One common challenge with version detection and inference-based vulnerability analysis – the kind we do in Ident and Core- is graceful handling of versions which appear to be vulnerable baed on their versions, but in reality have been backported.
What do we mean by backporting? Well, some operating systems (*ahem* Red Hat *ahem*) will apply security fixes and patches to previous version of a software package, but not update the software version. Rather, they update their own package version. The software keeps reporting the vulnerable version, but users are protected. This is commonly referred to as backporting.
This is actually a good thing for users, in general, but can result in some false positives when performing unauthenticated vulnerability assessments. So we need to prepare for it. To address this, we added a bit of sophistication to the ident library, which allows us to detect this behavior in cases where we know the operating system, and respond accordingly.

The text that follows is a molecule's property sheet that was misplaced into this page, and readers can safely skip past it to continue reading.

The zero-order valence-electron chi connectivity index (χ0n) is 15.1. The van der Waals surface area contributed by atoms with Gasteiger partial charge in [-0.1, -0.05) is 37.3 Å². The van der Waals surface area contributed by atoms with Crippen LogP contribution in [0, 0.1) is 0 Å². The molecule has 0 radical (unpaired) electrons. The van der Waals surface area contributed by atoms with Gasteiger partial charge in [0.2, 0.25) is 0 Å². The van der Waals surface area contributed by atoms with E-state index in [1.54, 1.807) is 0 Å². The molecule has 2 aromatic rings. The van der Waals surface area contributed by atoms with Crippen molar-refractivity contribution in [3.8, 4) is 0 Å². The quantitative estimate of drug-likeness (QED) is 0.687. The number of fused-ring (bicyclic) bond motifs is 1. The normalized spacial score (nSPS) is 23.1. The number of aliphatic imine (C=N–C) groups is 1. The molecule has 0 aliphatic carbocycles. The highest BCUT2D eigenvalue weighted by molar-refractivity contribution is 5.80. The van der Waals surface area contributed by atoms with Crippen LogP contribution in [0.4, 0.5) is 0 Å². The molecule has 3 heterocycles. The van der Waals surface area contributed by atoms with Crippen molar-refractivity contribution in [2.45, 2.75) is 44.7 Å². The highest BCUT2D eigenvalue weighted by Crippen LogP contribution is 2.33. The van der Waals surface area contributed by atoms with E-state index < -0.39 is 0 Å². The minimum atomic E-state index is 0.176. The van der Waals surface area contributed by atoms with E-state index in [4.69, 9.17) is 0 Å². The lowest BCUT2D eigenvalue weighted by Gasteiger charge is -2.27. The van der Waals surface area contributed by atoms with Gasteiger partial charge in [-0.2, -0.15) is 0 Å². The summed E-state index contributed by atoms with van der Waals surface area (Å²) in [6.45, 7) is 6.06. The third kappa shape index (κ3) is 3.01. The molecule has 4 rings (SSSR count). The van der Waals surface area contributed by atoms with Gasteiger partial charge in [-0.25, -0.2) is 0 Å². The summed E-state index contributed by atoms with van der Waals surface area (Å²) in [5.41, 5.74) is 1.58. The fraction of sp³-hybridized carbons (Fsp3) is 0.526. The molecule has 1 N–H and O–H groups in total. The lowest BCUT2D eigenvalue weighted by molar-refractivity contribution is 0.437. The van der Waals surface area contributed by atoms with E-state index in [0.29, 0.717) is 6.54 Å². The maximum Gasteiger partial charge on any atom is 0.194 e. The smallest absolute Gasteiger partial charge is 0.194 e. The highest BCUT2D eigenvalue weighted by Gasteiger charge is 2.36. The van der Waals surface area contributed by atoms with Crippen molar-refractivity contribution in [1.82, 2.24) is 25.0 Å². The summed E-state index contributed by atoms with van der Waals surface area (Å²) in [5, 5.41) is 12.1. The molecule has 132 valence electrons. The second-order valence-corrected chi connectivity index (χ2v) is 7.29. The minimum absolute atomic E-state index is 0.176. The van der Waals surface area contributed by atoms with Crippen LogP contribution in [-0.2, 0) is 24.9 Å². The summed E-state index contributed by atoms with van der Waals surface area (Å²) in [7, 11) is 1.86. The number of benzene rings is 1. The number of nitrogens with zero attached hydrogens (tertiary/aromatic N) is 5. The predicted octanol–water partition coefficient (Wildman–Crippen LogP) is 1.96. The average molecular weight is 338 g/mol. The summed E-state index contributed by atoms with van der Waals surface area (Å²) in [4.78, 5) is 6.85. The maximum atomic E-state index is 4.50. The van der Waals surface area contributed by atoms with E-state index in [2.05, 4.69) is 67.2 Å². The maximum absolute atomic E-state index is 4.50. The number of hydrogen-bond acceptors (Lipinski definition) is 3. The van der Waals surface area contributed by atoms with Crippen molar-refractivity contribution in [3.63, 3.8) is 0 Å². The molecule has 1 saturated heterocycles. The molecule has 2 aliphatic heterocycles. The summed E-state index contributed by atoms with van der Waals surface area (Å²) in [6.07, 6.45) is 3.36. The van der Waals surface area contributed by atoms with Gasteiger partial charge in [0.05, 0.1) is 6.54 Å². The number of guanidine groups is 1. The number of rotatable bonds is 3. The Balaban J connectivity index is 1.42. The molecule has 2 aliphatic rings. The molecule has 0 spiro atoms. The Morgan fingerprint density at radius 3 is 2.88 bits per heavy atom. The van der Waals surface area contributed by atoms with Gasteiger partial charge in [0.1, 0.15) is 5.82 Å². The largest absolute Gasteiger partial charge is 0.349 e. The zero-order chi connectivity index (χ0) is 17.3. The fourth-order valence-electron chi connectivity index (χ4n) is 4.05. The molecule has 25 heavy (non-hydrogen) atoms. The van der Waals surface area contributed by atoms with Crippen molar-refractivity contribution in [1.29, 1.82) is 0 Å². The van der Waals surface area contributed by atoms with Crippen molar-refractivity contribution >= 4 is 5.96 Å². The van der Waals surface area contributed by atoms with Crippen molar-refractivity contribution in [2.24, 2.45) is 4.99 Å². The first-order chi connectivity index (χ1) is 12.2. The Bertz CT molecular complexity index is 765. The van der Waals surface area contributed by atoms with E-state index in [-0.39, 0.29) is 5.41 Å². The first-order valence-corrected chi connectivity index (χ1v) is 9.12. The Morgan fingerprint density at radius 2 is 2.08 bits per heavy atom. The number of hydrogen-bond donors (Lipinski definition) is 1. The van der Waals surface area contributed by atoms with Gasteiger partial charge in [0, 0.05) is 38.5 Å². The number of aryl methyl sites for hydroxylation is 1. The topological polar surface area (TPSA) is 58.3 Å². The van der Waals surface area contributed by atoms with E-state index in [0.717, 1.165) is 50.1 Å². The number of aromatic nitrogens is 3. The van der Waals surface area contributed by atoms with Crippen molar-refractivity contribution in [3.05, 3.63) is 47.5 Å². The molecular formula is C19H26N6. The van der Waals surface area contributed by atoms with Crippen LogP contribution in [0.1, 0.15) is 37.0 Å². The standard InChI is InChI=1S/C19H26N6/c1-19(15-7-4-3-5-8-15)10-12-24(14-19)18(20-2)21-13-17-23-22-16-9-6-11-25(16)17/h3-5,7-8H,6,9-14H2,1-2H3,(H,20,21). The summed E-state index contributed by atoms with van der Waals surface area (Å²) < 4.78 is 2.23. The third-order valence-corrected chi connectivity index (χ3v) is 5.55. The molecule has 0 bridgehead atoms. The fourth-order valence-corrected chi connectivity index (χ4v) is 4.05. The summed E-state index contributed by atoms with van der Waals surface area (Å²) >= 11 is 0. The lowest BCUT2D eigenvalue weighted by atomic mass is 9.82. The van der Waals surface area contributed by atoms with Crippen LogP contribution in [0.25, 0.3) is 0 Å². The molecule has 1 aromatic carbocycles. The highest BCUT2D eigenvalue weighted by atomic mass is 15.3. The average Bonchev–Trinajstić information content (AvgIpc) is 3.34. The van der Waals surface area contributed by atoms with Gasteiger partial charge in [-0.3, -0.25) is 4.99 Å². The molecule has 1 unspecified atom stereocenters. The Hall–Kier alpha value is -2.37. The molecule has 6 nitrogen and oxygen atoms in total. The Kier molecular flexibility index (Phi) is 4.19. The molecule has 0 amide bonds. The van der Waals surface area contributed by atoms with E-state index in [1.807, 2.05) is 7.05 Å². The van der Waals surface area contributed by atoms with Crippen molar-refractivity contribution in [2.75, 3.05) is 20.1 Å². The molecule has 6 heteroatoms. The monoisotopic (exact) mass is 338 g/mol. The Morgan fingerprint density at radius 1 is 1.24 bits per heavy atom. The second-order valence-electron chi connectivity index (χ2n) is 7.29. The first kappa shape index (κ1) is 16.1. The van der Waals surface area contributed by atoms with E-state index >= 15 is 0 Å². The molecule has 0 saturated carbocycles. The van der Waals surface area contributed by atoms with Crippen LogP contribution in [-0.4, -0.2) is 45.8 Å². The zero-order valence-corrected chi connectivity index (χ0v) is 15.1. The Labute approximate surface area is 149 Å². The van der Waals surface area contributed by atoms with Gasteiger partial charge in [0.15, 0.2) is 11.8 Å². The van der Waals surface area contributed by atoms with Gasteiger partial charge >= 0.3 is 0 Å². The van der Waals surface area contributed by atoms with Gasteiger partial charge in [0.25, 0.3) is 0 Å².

Below, you can see how our dynamic version detection for PHP, OpenSSL and Apache, all handle this by looking for the existence of RHEL, Red Hat or CentOS, and appending the “(Backported)” bit to the version string. Note that this might result in some false negatives, so we retain the version string for users.
You can see the full set of changes in the Ident repository on Github.
Now, we politely decline to infer these results, while retaining the version information and appending “(Backported)” to the version string. Which results in the following:
Core now gives the same result, as it uses the Ident project as a library, and benefits from changes in fingerprinting capabilities, automatically. .
The current Gem version is 0.92 and can be installed directly from Github. This change is also now live on Ident’s master branch, and you can quickly test it out using the pre-built docker image.